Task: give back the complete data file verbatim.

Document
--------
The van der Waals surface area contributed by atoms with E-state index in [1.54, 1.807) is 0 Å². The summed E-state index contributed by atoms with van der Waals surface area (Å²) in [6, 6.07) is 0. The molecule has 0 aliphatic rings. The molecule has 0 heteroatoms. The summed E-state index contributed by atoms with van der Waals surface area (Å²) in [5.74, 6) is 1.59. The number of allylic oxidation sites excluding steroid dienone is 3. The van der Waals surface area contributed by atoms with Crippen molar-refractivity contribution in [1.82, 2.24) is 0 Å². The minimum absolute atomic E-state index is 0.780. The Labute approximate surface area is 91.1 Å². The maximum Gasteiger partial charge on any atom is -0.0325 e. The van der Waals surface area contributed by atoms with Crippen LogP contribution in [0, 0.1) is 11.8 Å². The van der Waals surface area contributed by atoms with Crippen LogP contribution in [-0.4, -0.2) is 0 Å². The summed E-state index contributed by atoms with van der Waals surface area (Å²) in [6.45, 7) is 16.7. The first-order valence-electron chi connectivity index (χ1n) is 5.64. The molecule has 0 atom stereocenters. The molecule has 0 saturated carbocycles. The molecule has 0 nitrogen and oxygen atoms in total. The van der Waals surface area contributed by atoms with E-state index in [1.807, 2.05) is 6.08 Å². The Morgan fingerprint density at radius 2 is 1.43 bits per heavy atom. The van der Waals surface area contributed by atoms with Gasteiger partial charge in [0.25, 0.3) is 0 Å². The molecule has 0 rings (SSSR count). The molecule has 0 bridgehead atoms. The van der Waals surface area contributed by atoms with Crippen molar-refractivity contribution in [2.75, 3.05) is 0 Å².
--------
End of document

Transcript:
The van der Waals surface area contributed by atoms with E-state index in [1.54, 1.807) is 0 Å². The summed E-state index contributed by atoms with van der Waals surface area (Å²) in [6, 6.07) is 0. The molecule has 0 aliphatic rings. The molecule has 0 heteroatoms. The summed E-state index contributed by atoms with van der Waals surface area (Å²) in [5.74, 6) is 1.59. The number of allylic oxidation sites excluding steroid dienone is 3. The van der Waals surface area contributed by atoms with Crippen molar-refractivity contribution in [1.82, 2.24) is 0 Å². The minimum absolute atomic E-state index is 0.780. The Labute approximate surface area is 91.1 Å². The maximum Gasteiger partial charge on any atom is -0.0325 e. The van der Waals surface area contributed by atoms with Crippen LogP contribution in [0, 0.1) is 11.8 Å². The van der Waals surface area contributed by atoms with Crippen LogP contribution in [-0.4, -0.2) is 0 Å². The summed E-state index contributed by atoms with van der Waals surface area (Å²) in [6.45, 7) is 16.7. The first-order valence-electron chi connectivity index (χ1n) is 5.64. The molecule has 0 atom stereocenters. The molecule has 0 saturated carbocycles. The molecule has 0 nitrogen and oxygen atoms in total. The van der Waals surface area contributed by atoms with E-state index in [1.807, 2.05) is 6.08 Å². The Morgan fingerprint density at radius 2 is 1.43 bits per heavy atom. The van der Waals surface area contributed by atoms with Gasteiger partial charge in [0.25, 0.3) is 0 Å². The molecule has 0 rings (SSSR count). The molecule has 0 bridgehead atoms. The van der Waals surface area contributed by atoms with Crippen molar-refractivity contribution in [2.75, 3.05) is 0 Å².